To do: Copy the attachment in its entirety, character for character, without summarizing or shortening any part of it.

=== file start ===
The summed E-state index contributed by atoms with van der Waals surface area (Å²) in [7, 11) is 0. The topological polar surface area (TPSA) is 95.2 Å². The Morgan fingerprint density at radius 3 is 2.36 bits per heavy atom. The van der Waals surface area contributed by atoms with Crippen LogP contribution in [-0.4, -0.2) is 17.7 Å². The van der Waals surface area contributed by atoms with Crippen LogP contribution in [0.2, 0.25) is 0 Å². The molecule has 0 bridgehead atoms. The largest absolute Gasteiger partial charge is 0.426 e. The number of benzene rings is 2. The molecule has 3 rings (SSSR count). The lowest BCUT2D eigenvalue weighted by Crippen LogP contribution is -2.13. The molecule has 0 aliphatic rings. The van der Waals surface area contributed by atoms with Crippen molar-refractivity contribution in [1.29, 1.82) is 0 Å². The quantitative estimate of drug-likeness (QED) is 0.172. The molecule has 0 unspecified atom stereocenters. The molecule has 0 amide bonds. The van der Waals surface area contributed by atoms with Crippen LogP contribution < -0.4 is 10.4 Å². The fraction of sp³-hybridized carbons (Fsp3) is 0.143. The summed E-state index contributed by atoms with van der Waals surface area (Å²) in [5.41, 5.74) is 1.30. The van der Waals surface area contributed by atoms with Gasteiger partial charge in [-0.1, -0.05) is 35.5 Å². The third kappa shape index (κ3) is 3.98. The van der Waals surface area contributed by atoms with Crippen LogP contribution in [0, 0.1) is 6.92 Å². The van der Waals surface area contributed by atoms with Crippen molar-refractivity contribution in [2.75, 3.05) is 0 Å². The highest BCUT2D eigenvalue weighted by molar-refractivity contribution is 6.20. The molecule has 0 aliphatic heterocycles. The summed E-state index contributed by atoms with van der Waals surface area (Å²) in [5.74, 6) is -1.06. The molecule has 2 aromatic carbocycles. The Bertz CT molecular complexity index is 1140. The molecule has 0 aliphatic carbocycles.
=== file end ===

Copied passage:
The summed E-state index contributed by atoms with van der Waals surface area (Å²) in [7, 11) is 0. The topological polar surface area (TPSA) is 95.2 Å². The Morgan fingerprint density at radius 3 is 2.36 bits per heavy atom. The van der Waals surface area contributed by atoms with Crippen LogP contribution in [-0.4, -0.2) is 17.7 Å². The van der Waals surface area contributed by atoms with Crippen LogP contribution in [0.2, 0.25) is 0 Å². The molecule has 0 bridgehead atoms. The largest absolute Gasteiger partial charge is 0.426 e. The number of benzene rings is 2. The molecule has 3 rings (SSSR count). The lowest BCUT2D eigenvalue weighted by Crippen LogP contribution is -2.13. The molecule has 0 aliphatic rings. The van der Waals surface area contributed by atoms with Crippen molar-refractivity contribution in [1.29, 1.82) is 0 Å². The quantitative estimate of drug-likeness (QED) is 0.172. The molecule has 0 unspecified atom stereocenters. The molecule has 0 amide bonds. The van der Waals surface area contributed by atoms with Crippen LogP contribution < -0.4 is 10.4 Å². The fraction of sp³-hybridized carbons (Fsp3) is 0.143. The summed E-state index contributed by atoms with van der Waals surface area (Å²) in [5.41, 5.74) is 1.30. The van der Waals surface area contributed by atoms with Gasteiger partial charge in [-0.1, -0.05) is 35.5 Å². The third kappa shape index (κ3) is 3.98. The van der Waals surface area contributed by atoms with Crippen LogP contribution in [0, 0.1) is 6.92 Å². The van der Waals surface area contributed by atoms with Crippen molar-refractivity contribution in [2.75, 3.05) is 0 Å². The highest BCUT2D eigenvalue weighted by molar-refractivity contribution is 6.20. The molecule has 0 aliphatic heterocycles. The summed E-state index contributed by atoms with van der Waals surface area (Å²) in [5.74, 6) is -1.06. The molecule has 2 aromatic carbocycles. The Bertz CT molecular complexity index is 1140. The molecule has 0 aliphatic carbocycles.